All political power is inherent in the people, and governments derive their just powers from the consent of the governed, and are established to protect and maintain individual rights.

Friday, June 23, 2017

Special session update, revenue forecast released

The Legislature has concluded its second special session. There is still no agreement on an operating budget or an education funding plan. However, negotiators are very close.


I understand there is some concerns about a government shutdown and possible state employees being furloughed. However, while it is a situation we must prepare for, it is unlikely.
Contingency plans are being made if we do get to June 30 and a budget is not in place. We may be in a situation where the budget and education funding plans get passed by the end of the month, but we need to take a couple extra days in July to finish other business such as the capital budget and Hirst.
The governor indicated yesterday he would veto any temporary budget that would keep the government running for a few extra days until lawmakers reach a deal. Nobody wants to see a government shutdown and we want to do whatever is possible to make sure that doesn’t happen.
Negotiations
The education funding negotiation team continues to meet. Progress is being made, but given the extensive amount of detail involved, it is a difficult process. I remain positive that we will reach a solution for the education funding plan and the operating budget by the end of the month.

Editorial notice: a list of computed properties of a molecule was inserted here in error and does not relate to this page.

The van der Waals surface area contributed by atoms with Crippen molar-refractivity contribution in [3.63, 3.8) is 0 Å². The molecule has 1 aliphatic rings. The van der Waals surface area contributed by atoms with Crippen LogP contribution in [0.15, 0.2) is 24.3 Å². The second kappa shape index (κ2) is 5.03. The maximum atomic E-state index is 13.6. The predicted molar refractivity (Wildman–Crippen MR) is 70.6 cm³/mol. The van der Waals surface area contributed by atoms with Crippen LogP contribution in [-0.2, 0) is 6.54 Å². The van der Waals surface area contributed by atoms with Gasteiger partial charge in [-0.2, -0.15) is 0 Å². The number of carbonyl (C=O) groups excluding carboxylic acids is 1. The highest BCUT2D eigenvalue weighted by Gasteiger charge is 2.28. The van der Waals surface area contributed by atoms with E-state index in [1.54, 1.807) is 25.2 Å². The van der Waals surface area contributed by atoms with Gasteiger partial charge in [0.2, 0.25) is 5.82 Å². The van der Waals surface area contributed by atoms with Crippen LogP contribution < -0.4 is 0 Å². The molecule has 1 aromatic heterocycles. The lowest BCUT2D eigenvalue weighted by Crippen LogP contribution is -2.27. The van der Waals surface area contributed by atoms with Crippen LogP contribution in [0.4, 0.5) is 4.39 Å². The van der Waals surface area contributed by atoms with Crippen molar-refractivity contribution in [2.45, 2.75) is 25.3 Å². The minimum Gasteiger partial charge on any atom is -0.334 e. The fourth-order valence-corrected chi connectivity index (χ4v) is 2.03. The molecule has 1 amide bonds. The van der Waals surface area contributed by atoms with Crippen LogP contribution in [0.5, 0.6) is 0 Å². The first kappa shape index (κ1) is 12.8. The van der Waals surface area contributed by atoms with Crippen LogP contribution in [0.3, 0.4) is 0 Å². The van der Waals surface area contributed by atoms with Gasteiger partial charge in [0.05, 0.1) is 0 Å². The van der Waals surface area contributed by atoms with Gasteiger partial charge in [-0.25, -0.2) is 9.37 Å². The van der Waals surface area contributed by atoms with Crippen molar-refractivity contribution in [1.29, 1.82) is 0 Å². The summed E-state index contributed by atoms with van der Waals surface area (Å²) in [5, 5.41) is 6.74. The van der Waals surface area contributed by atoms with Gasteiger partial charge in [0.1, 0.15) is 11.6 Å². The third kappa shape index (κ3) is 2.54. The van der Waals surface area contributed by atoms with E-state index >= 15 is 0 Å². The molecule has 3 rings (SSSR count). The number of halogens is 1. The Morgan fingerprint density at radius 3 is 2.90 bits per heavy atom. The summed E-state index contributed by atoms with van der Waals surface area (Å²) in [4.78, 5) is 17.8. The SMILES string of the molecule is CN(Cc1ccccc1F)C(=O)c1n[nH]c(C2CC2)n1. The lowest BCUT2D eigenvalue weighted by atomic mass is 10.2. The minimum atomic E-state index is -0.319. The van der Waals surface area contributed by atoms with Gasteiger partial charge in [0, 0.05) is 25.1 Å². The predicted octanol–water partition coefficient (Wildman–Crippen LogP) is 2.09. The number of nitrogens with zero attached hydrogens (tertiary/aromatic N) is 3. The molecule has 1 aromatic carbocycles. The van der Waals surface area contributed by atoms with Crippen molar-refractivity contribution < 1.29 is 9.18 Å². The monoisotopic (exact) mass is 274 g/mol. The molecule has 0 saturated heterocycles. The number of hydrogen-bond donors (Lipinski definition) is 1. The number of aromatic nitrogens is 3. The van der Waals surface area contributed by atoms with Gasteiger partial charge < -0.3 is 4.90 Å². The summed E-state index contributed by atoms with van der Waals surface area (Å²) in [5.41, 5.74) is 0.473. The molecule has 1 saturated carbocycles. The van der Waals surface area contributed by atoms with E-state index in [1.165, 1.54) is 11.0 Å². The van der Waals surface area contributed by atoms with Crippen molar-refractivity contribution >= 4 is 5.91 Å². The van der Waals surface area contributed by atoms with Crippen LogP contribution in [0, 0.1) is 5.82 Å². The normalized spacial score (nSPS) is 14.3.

As for taxes with the operating budget, – I am hearing there are some still on the table – the internet sales tax and possibly adjusting the real estate excise tax. As I stated in my last update, I wouldn’t expect a capital gains state income tax or an increase to the B&O tax, as much as the governor would like to see one. I am still uncertain as to whether or not they have 50 votes for tax increases in the House, and 25 votes for tax increases in the Senate. We do not need to increase any taxes given the amount of revenue coming into the state.
Revenue Forecast
The Economic Revenue Forecast Council released their latest revenue forecast on Tuesday. The revenue  forecast has been increased by $81 million for the 2015-17 budget cycle and by $87 million for the 2017-19 budget cycle. The increases are smaller than the increases in the March forecast, but they are still positive.
While this provides some additional dollars that may be beneficial to budget negotiations, more dollars for the budget is not necessary. A reminder, we are expecting more than a 13 percent increase in revenue – taxpayer dollars – this biennium. Revenue is not the issue. I am concerned about what the level of proposed spending may be in the final budget plan. However, we will talk about that when the plan comes out.
I urge everyone to stay optimistic. From what I am seeing, a responsible, sustainable solution is within reach.
Sincerely,
Cary Condotta

Monday, June 12, 2017

Seattle taxes soda pop.

The Seattle City Council adopted a soda tax this week.  The rate is 1.75 cents per ounce, which means the tax would be about $1.18 for a 2-liter bottle of soda.  That rate will more than double the  price of some flavors.

The Left in Washington has grown bold, weaponizing taxes in the war against its opponents. They single out those they don’t like or the activities they find immoral, and use tax policy to compel submission to their fuzzy-headed, stupid-utopian dreams. Targeted authoritarianism is un-American and the precedent is dangerous.